China Drills for Sediment Core in Disputed South China Sea

The oil drilling platform Holly, approximately two miles off the shore of Huntington Beach
Maureen Sullivan/Getty Images

China recently completed deep-sea drilling to obtain sediment core in an undisclosed location in the South China Sea, Chinese state media reported Thursday.

Chinese scientists retrieved a 758 foot-long sediment core using a Chinese-made drilling system known as the “Sea Bull II” on April 7. The sediment was extracted from a depth of 6,758 feet in an undisclosed location of the South China Sea, China’s official press agency, Xinhua, reported on April 8.

Lin Yongxin, the director of China’s National Institute for South China Sea Studies,  told the South China Morning Post (SCMP) on Thursday “there are only a few places where depths are more than 2,000 meters [6,561 feet] in the South China Sea, including in the northwest and southern parts.”

The “Sea Bull II” drilling system used on Wednesday may be used to explore natural gas hydrate resources in the waterway’s seabed, Xinhua noted in its report.

Natural gas hydrates, also known as “combustible ice” or “flammable ice,” are frozen fossil fuel deposits found in seabeds beneath the permafrost. The substance consists of water and gas, typically methane.

Energy experts believe the South China Sea may contain some of the world’s most promising deposits of methane hydrate. China – the world’s top importer of oil and gas – has identified “combustible ice” as a potential new energy source, researching how to successfully extract methane hydrate from the South China Sea’s bed in recent years.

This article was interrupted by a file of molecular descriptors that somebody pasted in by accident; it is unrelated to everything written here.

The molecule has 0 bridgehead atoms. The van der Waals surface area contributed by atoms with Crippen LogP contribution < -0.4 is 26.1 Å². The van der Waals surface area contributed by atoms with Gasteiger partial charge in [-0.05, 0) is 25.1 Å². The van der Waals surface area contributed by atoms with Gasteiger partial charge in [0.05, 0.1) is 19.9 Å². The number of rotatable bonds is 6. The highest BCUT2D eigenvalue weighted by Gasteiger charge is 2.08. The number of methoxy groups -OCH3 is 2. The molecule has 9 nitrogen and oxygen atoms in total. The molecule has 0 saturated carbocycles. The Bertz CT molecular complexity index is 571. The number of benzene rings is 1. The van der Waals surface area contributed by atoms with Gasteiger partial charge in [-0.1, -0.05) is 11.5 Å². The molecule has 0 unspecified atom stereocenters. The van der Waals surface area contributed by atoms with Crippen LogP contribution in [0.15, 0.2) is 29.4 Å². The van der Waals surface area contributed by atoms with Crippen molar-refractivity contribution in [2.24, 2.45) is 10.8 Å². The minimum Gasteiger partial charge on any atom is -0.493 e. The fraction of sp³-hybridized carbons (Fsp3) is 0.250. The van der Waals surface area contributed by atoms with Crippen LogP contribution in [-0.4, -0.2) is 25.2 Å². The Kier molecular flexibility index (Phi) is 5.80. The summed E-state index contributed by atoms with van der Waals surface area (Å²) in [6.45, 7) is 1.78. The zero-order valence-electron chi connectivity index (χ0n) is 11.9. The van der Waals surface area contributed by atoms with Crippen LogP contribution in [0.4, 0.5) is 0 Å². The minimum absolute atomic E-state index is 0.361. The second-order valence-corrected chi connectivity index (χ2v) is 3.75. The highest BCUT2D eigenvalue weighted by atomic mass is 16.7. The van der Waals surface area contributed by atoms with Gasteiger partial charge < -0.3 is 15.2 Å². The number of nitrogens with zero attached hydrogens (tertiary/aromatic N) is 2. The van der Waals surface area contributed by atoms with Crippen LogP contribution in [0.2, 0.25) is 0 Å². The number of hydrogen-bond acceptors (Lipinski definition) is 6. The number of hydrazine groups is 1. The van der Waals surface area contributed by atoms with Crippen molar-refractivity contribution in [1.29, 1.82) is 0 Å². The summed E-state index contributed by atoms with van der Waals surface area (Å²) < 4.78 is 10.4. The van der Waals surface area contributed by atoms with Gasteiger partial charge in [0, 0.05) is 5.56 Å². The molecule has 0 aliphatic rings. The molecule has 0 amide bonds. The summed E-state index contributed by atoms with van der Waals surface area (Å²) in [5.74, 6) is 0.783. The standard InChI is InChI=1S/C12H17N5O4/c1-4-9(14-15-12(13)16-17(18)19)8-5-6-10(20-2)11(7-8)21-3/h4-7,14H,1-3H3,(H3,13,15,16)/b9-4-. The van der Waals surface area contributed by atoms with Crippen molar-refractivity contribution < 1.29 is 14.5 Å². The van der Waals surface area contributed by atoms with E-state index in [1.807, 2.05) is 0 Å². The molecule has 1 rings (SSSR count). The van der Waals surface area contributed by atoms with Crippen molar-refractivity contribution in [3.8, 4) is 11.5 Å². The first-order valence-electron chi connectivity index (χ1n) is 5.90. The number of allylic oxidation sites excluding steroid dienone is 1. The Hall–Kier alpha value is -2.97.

Methane hydrate extraction remains far from the industrialization phase, however, with energy experts cautioning that the process, especially in the South China Sea, is still highly difficult and costly. Despite this, Chinese state media boasted of allegedly extracting a “world record” amount of natural gas from methane hydrate in the South China Sea last spring.

Chinese drillers extracted 861,400 cubic meters of natural gas from methane hydrate during a one-month trial production in an area north of the South China Sea, Xinhua reported in March 2020. The gas was extracted from a depth of about 4,020 feet.

“This test has brought gas extraction from ‘experimental production’ to ‘trial production,’ considered a crucial step in the industrialization of methane hydrate,” China’s Ministry of Land Resources reported at the time. The bureau described the 30-day trial as a “solid technical foundation for commercial exploitation.”

The U.S. Energy Information Administration (EIA) estimates that the South China Sea holds about “11 billion barrels (bbl) of oil reserves and 190 trillion cubic feet (Tcf) of natural gas reserves.”

“The majority of current reserves exist in shallow water basins on the boundaries of the sea,” the EIA reported in 2019.

Chinese energy exploration in the South China Sea sparked anti-China protests in Vietnam in 2014 after the China National Offshore Oil Corp (CNOOC) deployed a drilling rig near the disputed Paracel Islands. The archipelago is located along the northwestern boundary of the South China Sea and is claimed by China, Vietnam, and the Philippines.

“Hanoi had said the rig was in its 200-nautical-mile exclusive economic zone and on its continental shelf. Beijing had said it was operating completely within its waters around the Paracel islands, which China occupies,” Reuters reported after Beijing agreed to move the rig away from the Paracels.

“The U.S. added CNOOC to an economic blacklist in January, saying it had helped China intimidate neighbors in the South China Sea,” the SCMP noted on Friday.


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